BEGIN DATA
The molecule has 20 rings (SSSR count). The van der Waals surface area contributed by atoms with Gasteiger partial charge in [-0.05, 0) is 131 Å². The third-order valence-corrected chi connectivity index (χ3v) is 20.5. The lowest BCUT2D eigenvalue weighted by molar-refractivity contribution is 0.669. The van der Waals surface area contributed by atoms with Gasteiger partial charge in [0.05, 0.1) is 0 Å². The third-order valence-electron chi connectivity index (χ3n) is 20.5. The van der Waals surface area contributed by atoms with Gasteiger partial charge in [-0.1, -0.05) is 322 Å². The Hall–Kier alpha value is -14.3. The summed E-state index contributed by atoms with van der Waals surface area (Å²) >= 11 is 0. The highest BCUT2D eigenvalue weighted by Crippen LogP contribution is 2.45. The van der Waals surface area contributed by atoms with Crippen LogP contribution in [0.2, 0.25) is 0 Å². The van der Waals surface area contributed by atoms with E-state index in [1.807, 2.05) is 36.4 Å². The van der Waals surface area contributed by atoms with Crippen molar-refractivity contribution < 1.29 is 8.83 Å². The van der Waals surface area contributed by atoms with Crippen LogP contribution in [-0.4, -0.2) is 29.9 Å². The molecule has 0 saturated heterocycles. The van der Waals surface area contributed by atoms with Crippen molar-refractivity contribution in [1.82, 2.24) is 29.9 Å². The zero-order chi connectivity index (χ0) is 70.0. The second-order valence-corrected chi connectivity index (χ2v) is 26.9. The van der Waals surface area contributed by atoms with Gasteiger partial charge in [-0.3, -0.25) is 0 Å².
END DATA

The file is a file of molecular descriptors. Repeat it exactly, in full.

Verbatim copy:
The molecule has 20 rings (SSSR count). The van der Waals surface area contributed by atoms with Gasteiger partial charge in [-0.05, 0) is 131 Å². The third-order valence-corrected chi connectivity index (χ3v) is 20.5. The lowest BCUT2D eigenvalue weighted by molar-refractivity contribution is 0.669. The van der Waals surface area contributed by atoms with Gasteiger partial charge in [0.05, 0.1) is 0 Å². The third-order valence-electron chi connectivity index (χ3n) is 20.5. The van der Waals surface area contributed by atoms with Gasteiger partial charge in [-0.1, -0.05) is 322 Å². The Hall–Kier alpha value is -14.3. The summed E-state index contributed by atoms with van der Waals surface area (Å²) >= 11 is 0. The highest BCUT2D eigenvalue weighted by Crippen LogP contribution is 2.45. The van der Waals surface area contributed by atoms with Crippen LogP contribution in [0.2, 0.25) is 0 Å². The van der Waals surface area contributed by atoms with E-state index in [1.807, 2.05) is 36.4 Å². The van der Waals surface area contributed by atoms with Crippen molar-refractivity contribution < 1.29 is 8.83 Å². The van der Waals surface area contributed by atoms with Crippen LogP contribution in [-0.4, -0.2) is 29.9 Å². The molecule has 0 saturated heterocycles. The van der Waals surface area contributed by atoms with Crippen molar-refractivity contribution in [1.82, 2.24) is 29.9 Å². The zero-order chi connectivity index (χ0) is 70.0. The second-order valence-corrected chi connectivity index (χ2v) is 26.9. The van der Waals surface area contributed by atoms with Gasteiger partial charge in [-0.3, -0.25) is 0 Å².